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Guildford safety barriers "not fit for purpose"

3 minute read
Guildford safety barriers "not fit for purpose"

Published at 2:28pm 8th July 2019. (Updated at 2:45pm 8th July 2019)

Safety barriers in Guildford town centre to protect shoppers from vandalism and vehicle-based terror attacks are “not fit for purpose” as they no longer meet legislative requirements. 

Councillors were told that a change in legislation regarding safety standards means the High Street barriers will need improving.

Guildford Borough Council has the white barriers and vehicle control measures at the bottom of the High Street.

But a review by Surrey Police has now found they are “inadequate” and “do not comply with current national standards for such public spaces”.

This means they need to be upgraded to be “less intrusive” and “fit for purpose”. 

Council papers state barriers must meet national standards which are tested with a 7.5-tonne vehicle travelling at 40mph. 

Low-key physical barriers are proposed with more CCTV to support the safety of shoppers. 

Tourism figures for 2017 show around 4.8 million people visited the borough for the day.

The council’s project manager Paul Bassi, who is working on the £1.209 million works to the town centre that include upgrading pavements in Swan Lane and creating a more pedestrian-dominant area in Chapel Street, updated councillors at Guildford and Surrey County Council’s joint committee meeting on Wednesday (July 3).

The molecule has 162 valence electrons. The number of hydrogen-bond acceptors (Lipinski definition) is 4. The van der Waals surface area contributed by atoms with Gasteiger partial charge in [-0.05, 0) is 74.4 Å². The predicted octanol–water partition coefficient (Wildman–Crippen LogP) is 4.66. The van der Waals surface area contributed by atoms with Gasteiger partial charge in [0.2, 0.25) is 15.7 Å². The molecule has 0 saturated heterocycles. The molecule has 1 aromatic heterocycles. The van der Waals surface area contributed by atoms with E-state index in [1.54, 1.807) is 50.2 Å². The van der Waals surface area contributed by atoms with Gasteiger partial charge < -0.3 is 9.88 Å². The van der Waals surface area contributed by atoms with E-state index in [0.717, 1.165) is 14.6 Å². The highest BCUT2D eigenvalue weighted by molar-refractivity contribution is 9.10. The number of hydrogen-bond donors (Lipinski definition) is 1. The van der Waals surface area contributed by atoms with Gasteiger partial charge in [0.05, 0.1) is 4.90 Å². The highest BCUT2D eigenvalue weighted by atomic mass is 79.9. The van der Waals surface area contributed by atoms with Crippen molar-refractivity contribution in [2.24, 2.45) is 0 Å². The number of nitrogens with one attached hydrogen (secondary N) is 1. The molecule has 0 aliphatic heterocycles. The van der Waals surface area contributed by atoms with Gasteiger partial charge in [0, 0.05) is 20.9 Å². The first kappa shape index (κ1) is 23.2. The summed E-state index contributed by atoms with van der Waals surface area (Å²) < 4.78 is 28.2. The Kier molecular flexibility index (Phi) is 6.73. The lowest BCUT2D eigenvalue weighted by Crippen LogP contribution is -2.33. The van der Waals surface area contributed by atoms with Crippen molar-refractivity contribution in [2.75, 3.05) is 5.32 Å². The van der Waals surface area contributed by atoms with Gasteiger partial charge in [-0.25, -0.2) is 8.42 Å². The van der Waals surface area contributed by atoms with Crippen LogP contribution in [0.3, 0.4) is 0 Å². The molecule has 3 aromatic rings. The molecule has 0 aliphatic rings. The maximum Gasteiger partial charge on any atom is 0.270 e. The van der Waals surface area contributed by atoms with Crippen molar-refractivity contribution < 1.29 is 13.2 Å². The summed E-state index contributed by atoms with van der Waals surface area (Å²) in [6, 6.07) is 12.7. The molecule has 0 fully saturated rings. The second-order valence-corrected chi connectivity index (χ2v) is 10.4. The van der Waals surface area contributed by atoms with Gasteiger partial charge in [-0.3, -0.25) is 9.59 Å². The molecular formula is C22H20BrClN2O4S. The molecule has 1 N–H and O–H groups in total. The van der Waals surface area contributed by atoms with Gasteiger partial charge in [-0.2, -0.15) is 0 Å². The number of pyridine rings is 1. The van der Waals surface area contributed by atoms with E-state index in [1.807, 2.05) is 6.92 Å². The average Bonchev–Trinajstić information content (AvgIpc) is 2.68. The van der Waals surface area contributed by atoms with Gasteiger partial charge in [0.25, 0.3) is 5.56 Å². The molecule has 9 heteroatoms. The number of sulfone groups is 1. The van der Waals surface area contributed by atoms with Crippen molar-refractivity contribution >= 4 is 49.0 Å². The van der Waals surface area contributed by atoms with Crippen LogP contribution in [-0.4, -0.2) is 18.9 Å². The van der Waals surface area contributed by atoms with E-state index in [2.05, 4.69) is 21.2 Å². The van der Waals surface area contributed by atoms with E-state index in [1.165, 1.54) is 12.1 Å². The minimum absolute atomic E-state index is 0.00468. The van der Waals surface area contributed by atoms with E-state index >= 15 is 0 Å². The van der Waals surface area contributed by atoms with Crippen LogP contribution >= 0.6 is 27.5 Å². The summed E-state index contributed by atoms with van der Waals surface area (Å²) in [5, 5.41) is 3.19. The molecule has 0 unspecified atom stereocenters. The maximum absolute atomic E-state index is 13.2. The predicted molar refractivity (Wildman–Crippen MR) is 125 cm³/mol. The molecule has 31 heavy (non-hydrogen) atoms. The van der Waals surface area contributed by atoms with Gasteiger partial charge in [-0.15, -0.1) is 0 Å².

He said there has been “long-term discussions with the police around the latest legislation around standards for safety”.

He added: “The current legislation does mean that the existing barriers are not fit for purpose and we are looking at how to improve that to meet the current legislation.”

The public realm scheme is looking to make the town centre more pedestrianised by upgrading the safety network, the committee was told. 

This came after committee member Councillor Mark Brett-Warburton, Conservative county council member for Guildford South-East, asked for an update on anti-terror measures for Guildford.

In council papers published earlier this year the financial case for new CCTV cameras for the town centre was estimated to be £250,000. This would mean 44 cameras being replaced.

The funding bid for the installation of specialist barriers and bollards to prevent unauthorised vehicle access and improve public safety – particularly during big public events – was priced at £260,000. 

The timeline shows the new barriers are to be in place by September.

 

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